This is certainly possible with rasters.
This screenshot hopefully shows the issue more clearly. The portion B of the voronoi is closer 'as the crow flies' to the original voronoi centre, but this doesn't take into account the fact that it would take longer to walk around the building. My understanding of the OP's question is that the voronoi needs to take into account this extra distance to walk around the building.
I like the suggestion from @Guillaume. However, when I tried it I had problems getting
r.grow.distance to honour the mask (see below. The ripples shouldn't pass through the buildings).
My Grass knowledge isn't as strong as it could be, so maybe I'm doing something stupid. Definitely, check out that suggestion first as it'll be a lot less work than mine ;-)
Step 1 - Create a cost surface
First step is to create a cost surface. This only needs to be done once.
- create an editable layer, holes and all.
- add a field called 'unit', set it to 1.
- using polygon-to-raster on your "punched out" vector layer (the one which has the holes), using field 'unit'. You now have a layer "mask", where 1 is free space and 0 is building.
use raster calculator to turn this into a cost surface. I'll set 'outdoors' to 1 and 'indoors' to 9999. This will make moving through buildings prohibitively difficult.
You can get more 'organic' results by adding a bit of noise to the cost surface (e.g. use random number from 1 to 3, rather than just 1 for outdoor pxiels.)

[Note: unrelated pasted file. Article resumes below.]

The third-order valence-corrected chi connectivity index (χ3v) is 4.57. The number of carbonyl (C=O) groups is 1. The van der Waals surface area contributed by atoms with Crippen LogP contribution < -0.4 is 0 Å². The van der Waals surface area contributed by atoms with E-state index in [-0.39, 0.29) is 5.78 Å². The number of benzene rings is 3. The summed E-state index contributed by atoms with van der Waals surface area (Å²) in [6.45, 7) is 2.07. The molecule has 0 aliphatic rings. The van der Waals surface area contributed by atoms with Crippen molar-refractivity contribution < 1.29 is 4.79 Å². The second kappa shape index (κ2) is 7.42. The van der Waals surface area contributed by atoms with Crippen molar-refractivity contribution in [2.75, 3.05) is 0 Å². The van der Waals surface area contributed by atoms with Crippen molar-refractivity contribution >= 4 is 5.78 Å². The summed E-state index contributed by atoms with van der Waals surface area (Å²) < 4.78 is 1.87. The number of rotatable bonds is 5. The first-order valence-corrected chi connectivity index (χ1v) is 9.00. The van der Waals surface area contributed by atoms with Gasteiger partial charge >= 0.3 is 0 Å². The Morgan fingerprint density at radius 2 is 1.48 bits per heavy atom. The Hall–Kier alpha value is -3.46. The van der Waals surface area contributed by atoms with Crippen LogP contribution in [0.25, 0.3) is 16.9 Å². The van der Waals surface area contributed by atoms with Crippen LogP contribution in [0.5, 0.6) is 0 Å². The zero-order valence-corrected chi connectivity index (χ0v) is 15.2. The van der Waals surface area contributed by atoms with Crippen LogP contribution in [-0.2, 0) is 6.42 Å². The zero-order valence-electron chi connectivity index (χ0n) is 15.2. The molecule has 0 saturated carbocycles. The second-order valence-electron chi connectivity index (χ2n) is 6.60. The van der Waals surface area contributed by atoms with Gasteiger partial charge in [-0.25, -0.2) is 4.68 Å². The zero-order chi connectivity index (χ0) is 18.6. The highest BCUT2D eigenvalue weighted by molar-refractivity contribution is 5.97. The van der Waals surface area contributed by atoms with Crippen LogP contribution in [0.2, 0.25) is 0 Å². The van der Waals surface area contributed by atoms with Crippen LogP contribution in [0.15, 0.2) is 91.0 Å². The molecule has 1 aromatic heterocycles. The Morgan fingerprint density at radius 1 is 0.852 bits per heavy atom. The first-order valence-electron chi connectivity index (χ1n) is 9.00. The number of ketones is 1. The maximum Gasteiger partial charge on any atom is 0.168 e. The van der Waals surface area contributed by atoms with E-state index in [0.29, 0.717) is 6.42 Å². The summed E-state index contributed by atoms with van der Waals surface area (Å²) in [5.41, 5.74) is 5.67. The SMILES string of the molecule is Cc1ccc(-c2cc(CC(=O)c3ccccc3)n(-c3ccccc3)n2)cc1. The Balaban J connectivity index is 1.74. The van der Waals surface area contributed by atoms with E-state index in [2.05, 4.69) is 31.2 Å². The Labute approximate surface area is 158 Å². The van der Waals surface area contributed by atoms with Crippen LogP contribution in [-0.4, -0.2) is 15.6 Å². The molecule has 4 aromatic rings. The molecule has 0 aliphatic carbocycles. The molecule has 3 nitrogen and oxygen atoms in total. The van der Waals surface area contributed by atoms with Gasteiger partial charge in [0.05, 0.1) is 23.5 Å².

Step 2. Create cumulative cost rasters for each voronoi center
Now we can run (for one voronoi cell at a time) the GRASS algorithm
r.cost.coordinates against our cost surface layer.
For the start coordinate, use the vornoi center. For the end coordinate, choose one of the corners of your area. I suggest using 'Knights Tour' as this gives smoother results.
The result shows lines of equal travel time from one voronoi center. Note how the bands wrap around the buildings.
Not sure how best to automate this. Maybe processing batch mode, or done in pyqgis.
Step 3. Merge down the rasters
This will probably need code. The algorithm would be
create a raster 'A' to match the size of your cumulative cost images
fill raster 'A' with a suitably high number e.g. 9999
create an array of the same size as the raster.
for each cumulative cost raster number 1..N
for each cell in image
if cell < value in raster 'A'
set value in raster 'A' to cell value
set corresponding cell in array to cum. cost image number
write out array as a raster
That approach should yield a raster where each cell is categorised by the voronoi center it's closest to, taking into account obstacles.
You could then use raster-to-polygon. You could then use the Generalise plugin to remove the "step" effect artifacts from the raster.
Apologies for vagueness on steps 2 and 3... I'm hoping someone chimes in with a more elegant solution :)